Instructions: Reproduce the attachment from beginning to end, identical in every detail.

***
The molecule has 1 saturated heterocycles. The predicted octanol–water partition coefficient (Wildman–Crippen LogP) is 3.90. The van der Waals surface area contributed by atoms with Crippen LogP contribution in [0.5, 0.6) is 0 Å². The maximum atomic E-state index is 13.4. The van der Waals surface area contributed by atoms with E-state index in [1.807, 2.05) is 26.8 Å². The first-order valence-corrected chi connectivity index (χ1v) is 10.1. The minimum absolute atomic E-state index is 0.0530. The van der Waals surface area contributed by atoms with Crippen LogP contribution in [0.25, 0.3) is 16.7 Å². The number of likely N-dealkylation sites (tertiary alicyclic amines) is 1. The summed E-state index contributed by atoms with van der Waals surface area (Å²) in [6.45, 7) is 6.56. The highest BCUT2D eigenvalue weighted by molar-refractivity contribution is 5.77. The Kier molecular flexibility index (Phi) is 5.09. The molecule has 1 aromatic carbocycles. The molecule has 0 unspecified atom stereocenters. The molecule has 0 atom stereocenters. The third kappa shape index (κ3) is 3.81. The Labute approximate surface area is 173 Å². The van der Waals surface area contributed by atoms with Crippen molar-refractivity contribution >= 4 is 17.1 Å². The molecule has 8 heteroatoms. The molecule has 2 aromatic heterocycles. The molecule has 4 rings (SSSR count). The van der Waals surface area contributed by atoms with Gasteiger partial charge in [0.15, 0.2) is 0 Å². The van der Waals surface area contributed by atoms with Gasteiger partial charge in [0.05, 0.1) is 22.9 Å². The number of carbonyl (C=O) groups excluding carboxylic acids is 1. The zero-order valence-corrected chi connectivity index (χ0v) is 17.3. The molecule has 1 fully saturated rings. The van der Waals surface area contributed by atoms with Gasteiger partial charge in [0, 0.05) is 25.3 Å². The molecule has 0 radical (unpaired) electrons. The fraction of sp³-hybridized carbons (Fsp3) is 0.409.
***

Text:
The molecule has 1 saturated heterocycles. The predicted octanol–water partition coefficient (Wildman–Crippen LogP) is 3.90. The van der Waals surface area contributed by atoms with Crippen LogP contribution in [0.5, 0.6) is 0 Å². The maximum atomic E-state index is 13.4. The van der Waals surface area contributed by atoms with E-state index in [1.807, 2.05) is 26.8 Å². The first-order valence-corrected chi connectivity index (χ1v) is 10.1. The minimum absolute atomic E-state index is 0.0530. The van der Waals surface area contributed by atoms with Crippen LogP contribution in [0.25, 0.3) is 16.7 Å². The number of likely N-dealkylation sites (tertiary alicyclic amines) is 1. The summed E-state index contributed by atoms with van der Waals surface area (Å²) in [6.45, 7) is 6.56. The highest BCUT2D eigenvalue weighted by molar-refractivity contribution is 5.77. The Kier molecular flexibility index (Phi) is 5.09. The molecule has 1 aromatic carbocycles. The molecule has 0 unspecified atom stereocenters. The molecule has 0 atom stereocenters. The third kappa shape index (κ3) is 3.81. The Labute approximate surface area is 173 Å². The van der Waals surface area contributed by atoms with Crippen molar-refractivity contribution >= 4 is 17.1 Å². The molecule has 8 heteroatoms. The molecule has 2 aromatic heterocycles. The molecule has 4 rings (SSSR count). The van der Waals surface area contributed by atoms with Gasteiger partial charge in [0.15, 0.2) is 0 Å². The van der Waals surface area contributed by atoms with Gasteiger partial charge in [0.05, 0.1) is 22.9 Å². The number of carbonyl (C=O) groups excluding carboxylic acids is 1. The zero-order valence-corrected chi connectivity index (χ0v) is 17.3. The molecule has 1 fully saturated rings. The van der Waals surface area contributed by atoms with Gasteiger partial charge in [0, 0.05) is 25.3 Å². The molecule has 0 radical (unpaired) electrons. The fraction of sp³-hybridized carbons (Fsp3) is 0.409.